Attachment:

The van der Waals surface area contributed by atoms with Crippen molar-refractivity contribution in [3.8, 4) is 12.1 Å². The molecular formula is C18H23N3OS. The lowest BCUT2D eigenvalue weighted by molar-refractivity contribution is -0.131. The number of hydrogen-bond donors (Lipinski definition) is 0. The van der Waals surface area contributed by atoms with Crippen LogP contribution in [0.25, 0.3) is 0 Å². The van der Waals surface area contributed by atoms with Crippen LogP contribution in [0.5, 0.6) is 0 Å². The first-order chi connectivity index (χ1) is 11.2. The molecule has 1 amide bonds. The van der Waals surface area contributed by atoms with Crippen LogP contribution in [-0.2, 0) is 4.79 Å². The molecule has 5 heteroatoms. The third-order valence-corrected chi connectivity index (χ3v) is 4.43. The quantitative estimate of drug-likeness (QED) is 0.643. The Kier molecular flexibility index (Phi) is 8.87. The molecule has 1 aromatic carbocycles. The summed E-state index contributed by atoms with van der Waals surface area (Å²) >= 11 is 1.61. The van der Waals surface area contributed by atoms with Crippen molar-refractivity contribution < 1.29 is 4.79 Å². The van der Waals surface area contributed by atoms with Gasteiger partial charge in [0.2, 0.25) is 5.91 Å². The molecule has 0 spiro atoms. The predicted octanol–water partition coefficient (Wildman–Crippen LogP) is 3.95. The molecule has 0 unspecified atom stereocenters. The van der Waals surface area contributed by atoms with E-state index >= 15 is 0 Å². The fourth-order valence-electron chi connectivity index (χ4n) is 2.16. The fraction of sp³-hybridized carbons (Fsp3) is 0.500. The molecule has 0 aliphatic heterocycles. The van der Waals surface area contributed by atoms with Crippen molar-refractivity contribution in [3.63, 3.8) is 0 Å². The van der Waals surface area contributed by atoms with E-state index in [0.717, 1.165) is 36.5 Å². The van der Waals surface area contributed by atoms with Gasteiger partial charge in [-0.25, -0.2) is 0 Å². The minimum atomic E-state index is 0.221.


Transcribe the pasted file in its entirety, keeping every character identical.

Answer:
The van der Waals surface area contributed by atoms with Crippen molar-refractivity contribution in [3.8, 4) is 12.1 Å². The molecular formula is C18H23N3OS. The lowest BCUT2D eigenvalue weighted by molar-refractivity contribution is -0.131. The number of hydrogen-bond donors (Lipinski definition) is 0. The van der Waals surface area contributed by atoms with Crippen LogP contribution in [0.25, 0.3) is 0 Å². The van der Waals surface area contributed by atoms with Crippen LogP contribution in [0.5, 0.6) is 0 Å². The first-order chi connectivity index (χ1) is 11.2. The molecule has 1 amide bonds. The van der Waals surface area contributed by atoms with Crippen LogP contribution in [-0.2, 0) is 4.79 Å². The molecule has 5 heteroatoms. The third-order valence-corrected chi connectivity index (χ3v) is 4.43. The quantitative estimate of drug-likeness (QED) is 0.643. The Kier molecular flexibility index (Phi) is 8.87. The molecule has 1 aromatic carbocycles. The summed E-state index contributed by atoms with van der Waals surface area (Å²) >= 11 is 1.61. The van der Waals surface area contributed by atoms with Crippen molar-refractivity contribution < 1.29 is 4.79 Å². The van der Waals surface area contributed by atoms with Gasteiger partial charge in [0.2, 0.25) is 5.91 Å². The molecule has 0 spiro atoms. The predicted octanol–water partition coefficient (Wildman–Crippen LogP) is 3.95. The molecule has 0 unspecified atom stereocenters. The van der Waals surface area contributed by atoms with E-state index >= 15 is 0 Å². The fourth-order valence-electron chi connectivity index (χ4n) is 2.16. The fraction of sp³-hybridized carbons (Fsp3) is 0.500. The molecule has 0 aliphatic heterocycles. The van der Waals surface area contributed by atoms with Crippen molar-refractivity contribution in [3.63, 3.8) is 0 Å². The van der Waals surface area contributed by atoms with E-state index in [0.717, 1.165) is 36.5 Å². The van der Waals surface area contributed by atoms with Gasteiger partial charge in [-0.25, -0.2) is 0 Å². The minimum atomic E-state index is 0.221.